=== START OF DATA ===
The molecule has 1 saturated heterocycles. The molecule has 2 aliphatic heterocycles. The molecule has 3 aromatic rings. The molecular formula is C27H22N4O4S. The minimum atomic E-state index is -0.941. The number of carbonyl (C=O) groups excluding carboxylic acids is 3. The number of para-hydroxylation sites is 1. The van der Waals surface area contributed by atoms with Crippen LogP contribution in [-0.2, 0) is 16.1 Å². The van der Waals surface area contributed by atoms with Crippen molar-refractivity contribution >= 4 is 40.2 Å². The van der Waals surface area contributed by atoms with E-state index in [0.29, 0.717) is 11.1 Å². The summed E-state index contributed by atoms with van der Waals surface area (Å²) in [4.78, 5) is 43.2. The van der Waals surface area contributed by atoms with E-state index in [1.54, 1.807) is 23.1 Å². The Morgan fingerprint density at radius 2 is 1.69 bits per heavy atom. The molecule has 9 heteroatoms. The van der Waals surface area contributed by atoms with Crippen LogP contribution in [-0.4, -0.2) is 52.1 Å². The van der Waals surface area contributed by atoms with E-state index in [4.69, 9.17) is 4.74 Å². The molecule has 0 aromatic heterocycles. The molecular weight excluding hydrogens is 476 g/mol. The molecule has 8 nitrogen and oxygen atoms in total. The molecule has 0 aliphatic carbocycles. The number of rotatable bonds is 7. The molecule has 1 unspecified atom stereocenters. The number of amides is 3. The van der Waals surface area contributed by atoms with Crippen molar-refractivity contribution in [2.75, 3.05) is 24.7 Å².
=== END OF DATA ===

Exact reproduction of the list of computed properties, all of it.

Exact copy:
The molecule has 1 saturated heterocycles. The molecule has 2 aliphatic heterocycles. The molecule has 3 aromatic rings. The molecular formula is C27H22N4O4S. The minimum atomic E-state index is -0.941. The number of carbonyl (C=O) groups excluding carboxylic acids is 3. The number of para-hydroxylation sites is 1. The van der Waals surface area contributed by atoms with Crippen LogP contribution in [-0.2, 0) is 16.1 Å². The van der Waals surface area contributed by atoms with Crippen molar-refractivity contribution >= 4 is 40.2 Å². The van der Waals surface area contributed by atoms with E-state index in [0.29, 0.717) is 11.1 Å². The summed E-state index contributed by atoms with van der Waals surface area (Å²) in [4.78, 5) is 43.2. The van der Waals surface area contributed by atoms with E-state index in [1.54, 1.807) is 23.1 Å². The Morgan fingerprint density at radius 2 is 1.69 bits per heavy atom. The molecule has 9 heteroatoms. The van der Waals surface area contributed by atoms with Crippen LogP contribution in [-0.4, -0.2) is 52.1 Å². The van der Waals surface area contributed by atoms with E-state index in [4.69, 9.17) is 4.74 Å². The molecule has 0 aromatic heterocycles. The molecular weight excluding hydrogens is 476 g/mol. The molecule has 8 nitrogen and oxygen atoms in total. The molecule has 0 aliphatic carbocycles. The number of rotatable bonds is 7. The molecule has 1 unspecified atom stereocenters. The number of amides is 3. The van der Waals surface area contributed by atoms with Crippen molar-refractivity contribution in [2.75, 3.05) is 24.7 Å².